Nurses raise the lamp of learning
By President Shirley H. Showalter
When someone is dying, how do you pray? Recently, a friend described
his friend’s response to that question on behalf of his wife:
“Pray that every night she will have a great nurse.”
The call to nursing has led more than 1,500 Goshen College graduates
to care for the sick or injured in this country and around the world.
It has also guided them into other fields such as home health care,
retirement communities, insurance, administration and education.
Into these arenas nursing graduates have carried our motto of “Culture
for Service.” They know in a deeply felt way what it means
to be servant leaders for the church and the world. At least four
of our Culture for Service Award recipients – Dorothy McFarland,
Florence Nafziger, Adele Brunk Kanagy and Theo Yoder – have
The field of nursing has changed since our baccalaureate program
–the first in the state of Indiana – began in 1949,
when Goshen College leaders had the vision to move beyond diploma
programs for nurses to offer a bachelor of science in nursing degree.
After World War II, when Civilian Public Service and reconstruction
in Europe brought Mennonites into direct experience with healthcare
of all kinds, Goshen College found it natural to bring the liberal
arts and professional training in nursing together – a program
with a strong fit with our service-oriented campus. Our emphasis
has been on quality education and Christian service with a world-wide
focus. Today’s nurses no longer wear starched caps, and the
graduating classes include both men and women. What has not changed
is that all students receive a thorough grounding in the arts and
sciences and exposure to the needs of the world through international
education and service-learning.
This issue of The Bulletin tells some of the wonderful stories of
nursing faculty and alumni over the years. It also offers us the
opportunity to highlight the excellence of the current program.
The last 10 years have produced challenges for nursing education
nationally, and demands in the healthcare system. Happily, our program
has weathered these challenges and emerged today well positioned
to thrive in the years ahead. Enrollment in the nursing program
is strong this year in each class of students, and the pass rate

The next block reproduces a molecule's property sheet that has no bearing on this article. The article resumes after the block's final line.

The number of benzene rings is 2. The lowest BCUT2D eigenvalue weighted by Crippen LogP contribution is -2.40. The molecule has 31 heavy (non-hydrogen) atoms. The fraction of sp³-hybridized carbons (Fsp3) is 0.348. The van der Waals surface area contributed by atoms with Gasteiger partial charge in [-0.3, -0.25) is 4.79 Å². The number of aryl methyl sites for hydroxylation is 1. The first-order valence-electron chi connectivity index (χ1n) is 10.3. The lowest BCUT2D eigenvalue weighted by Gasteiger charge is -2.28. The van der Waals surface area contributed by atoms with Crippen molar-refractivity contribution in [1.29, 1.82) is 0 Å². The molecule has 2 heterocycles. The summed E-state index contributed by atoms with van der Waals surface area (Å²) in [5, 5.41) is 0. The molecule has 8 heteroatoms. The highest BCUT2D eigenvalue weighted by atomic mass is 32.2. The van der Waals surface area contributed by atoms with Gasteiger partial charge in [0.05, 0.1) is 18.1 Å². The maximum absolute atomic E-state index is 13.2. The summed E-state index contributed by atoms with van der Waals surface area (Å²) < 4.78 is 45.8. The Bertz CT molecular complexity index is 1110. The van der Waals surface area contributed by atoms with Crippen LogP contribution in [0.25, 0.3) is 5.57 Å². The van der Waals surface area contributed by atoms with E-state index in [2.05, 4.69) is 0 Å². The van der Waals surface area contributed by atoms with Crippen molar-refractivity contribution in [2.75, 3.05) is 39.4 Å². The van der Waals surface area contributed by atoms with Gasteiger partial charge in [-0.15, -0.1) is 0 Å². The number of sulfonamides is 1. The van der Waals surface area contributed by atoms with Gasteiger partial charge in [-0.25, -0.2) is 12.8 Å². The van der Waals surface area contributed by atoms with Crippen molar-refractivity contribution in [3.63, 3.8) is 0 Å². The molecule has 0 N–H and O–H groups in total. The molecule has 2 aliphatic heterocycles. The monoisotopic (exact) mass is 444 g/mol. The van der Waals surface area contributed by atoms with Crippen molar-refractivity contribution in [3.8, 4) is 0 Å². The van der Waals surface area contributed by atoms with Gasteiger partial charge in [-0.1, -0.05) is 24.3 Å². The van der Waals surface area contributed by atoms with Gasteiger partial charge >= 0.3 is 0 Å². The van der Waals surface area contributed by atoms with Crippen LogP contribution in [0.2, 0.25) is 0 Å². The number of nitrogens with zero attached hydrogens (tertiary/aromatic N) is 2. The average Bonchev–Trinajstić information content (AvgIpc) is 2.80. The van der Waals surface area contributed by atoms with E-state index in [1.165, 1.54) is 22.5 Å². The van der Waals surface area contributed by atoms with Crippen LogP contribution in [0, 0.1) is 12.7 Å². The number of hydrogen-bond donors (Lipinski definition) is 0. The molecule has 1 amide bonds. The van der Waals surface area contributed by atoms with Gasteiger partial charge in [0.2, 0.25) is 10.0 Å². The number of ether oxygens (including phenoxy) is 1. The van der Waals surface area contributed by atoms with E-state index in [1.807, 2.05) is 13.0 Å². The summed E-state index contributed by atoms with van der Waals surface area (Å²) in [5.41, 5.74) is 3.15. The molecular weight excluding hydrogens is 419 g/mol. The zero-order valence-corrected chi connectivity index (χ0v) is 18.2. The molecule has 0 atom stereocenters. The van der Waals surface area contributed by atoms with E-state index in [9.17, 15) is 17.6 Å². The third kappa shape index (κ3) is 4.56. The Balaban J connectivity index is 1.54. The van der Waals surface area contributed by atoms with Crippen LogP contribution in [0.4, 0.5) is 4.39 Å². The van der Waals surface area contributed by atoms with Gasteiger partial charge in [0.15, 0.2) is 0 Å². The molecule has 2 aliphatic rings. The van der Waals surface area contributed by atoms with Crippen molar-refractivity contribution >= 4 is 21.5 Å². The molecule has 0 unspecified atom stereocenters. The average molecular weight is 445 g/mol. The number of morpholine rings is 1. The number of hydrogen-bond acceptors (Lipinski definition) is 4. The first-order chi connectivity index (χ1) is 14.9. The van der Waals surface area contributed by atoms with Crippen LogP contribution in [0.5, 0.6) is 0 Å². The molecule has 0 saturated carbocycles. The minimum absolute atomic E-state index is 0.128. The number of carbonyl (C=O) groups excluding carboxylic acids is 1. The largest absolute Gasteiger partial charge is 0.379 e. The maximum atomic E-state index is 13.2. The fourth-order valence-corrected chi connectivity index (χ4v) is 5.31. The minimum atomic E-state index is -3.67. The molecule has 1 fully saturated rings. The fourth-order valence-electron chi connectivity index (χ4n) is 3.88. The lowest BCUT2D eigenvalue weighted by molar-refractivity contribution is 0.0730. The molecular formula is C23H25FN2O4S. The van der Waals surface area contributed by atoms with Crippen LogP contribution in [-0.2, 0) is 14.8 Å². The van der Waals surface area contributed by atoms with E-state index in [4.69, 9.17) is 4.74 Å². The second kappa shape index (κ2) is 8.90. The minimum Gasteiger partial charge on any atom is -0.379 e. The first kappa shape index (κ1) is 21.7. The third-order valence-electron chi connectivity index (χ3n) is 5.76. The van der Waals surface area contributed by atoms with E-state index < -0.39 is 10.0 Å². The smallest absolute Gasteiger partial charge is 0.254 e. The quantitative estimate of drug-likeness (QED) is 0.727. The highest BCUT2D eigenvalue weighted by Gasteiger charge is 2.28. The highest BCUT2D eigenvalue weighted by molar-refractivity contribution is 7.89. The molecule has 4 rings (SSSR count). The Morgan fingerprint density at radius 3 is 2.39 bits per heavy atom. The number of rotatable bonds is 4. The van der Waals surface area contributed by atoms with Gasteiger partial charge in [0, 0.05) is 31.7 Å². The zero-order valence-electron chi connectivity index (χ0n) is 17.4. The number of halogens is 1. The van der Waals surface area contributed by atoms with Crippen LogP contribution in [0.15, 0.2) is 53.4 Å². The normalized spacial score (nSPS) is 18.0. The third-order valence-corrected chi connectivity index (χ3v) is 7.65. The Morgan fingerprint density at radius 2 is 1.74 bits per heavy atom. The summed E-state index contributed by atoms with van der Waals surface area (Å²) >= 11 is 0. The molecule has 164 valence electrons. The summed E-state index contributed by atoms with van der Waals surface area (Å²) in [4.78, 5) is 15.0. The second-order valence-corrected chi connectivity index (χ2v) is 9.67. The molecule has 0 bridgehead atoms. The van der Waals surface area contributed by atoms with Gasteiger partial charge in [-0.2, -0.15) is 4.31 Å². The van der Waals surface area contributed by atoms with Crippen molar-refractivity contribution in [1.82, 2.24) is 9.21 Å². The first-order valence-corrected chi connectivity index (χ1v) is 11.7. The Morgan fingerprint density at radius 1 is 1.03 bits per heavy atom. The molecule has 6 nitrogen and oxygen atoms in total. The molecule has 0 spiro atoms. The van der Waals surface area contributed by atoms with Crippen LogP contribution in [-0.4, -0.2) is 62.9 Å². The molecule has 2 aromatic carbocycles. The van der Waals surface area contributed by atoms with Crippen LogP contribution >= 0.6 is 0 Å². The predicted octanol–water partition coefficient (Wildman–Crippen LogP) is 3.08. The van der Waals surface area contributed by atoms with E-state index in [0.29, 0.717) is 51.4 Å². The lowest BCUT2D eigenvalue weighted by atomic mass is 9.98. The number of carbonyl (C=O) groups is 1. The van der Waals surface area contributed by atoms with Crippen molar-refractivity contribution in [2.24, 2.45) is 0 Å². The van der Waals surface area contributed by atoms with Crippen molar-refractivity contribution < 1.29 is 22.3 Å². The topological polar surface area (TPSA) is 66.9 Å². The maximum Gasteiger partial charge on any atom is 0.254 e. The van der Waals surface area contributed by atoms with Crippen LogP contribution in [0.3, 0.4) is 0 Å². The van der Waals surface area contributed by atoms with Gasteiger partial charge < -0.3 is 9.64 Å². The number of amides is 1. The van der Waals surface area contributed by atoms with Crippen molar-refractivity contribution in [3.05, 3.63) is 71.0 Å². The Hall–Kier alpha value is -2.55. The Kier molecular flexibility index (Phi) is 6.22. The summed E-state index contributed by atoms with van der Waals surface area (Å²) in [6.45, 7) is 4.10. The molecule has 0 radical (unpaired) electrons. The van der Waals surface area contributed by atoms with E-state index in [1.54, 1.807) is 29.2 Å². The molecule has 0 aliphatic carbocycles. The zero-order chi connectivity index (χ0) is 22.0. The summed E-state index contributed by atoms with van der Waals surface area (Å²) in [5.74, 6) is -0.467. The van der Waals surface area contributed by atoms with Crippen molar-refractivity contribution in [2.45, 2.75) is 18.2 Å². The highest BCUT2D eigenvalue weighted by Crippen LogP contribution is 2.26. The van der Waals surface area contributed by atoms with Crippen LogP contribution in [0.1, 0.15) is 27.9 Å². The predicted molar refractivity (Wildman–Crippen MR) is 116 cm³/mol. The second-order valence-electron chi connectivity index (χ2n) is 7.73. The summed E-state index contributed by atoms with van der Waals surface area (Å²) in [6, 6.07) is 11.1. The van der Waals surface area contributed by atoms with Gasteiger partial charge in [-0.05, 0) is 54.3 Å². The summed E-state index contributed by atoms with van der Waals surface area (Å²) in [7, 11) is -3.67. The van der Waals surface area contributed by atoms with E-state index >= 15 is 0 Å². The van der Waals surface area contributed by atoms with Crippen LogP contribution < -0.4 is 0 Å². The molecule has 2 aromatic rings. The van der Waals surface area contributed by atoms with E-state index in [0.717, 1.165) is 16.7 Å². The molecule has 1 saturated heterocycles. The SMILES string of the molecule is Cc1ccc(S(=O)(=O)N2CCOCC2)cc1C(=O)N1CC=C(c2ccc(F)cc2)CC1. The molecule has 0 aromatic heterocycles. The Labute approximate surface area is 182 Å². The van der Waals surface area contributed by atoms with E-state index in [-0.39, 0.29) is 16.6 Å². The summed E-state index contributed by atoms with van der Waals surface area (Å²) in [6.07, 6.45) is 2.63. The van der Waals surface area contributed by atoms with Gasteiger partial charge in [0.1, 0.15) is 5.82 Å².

of our graduates taking the NCLEX was 94 percent compared with the
national average of 81.7 percent (and in 2001 the department achieved
the highest possible score of 100 percent)! Clearly, the faculty
and the curriculum are excellent.
My education was in the humanities rather than the sciences, so
in the seven years since becoming president I have made a conscious
effort to learn more about our professional programs rooted in the
liberal arts. My learning has included participating in the beginning
and end of the most recent accreditation visit of the Commission
on Collegiate Nursing Education. The accreditors’ praise was
not perfunctory; it came from both mind and heart. They saw our
distinctive strengths and, as the students say, they “got
Here is just one excerpt from their glowing report: “Students
and alumni shared stories of how their SST experience was life-changing.
. . . Employers indicated that this is a strength of the program.
The students often can communicate in another language, an invaluable
skill in this day and age. …Employers also indicated they
prefer hiring the Goshen College graduates because they are above
average communicators, have a strong sense of values and culture
and are good critical thinkers … more self-confident than
other new graduates.”
Like most people, I have been a patient as well as a visitor in
the local hospital. In every case I have enjoyed the humor, competence
and Christian care of graduates of this college. If it happens that
my last days are spent in a hospital, I will recall my friend’s
wish for a great nurse every night. If my nurse is a graduate of
Goshen College, my prayer will be answered. Think what would happen
if thousands more people could experience such excellent care? We
know that many million do not. Poet William Stafford reminded his
readers that “the darkness around us is deep.” I can
think of no better prayer for out darkly ill world – full
of hunger, strife, violence, and fear –than that Goshen College
nurses will always be ready to take the lamp of learning and the
healing light of Christ into the night.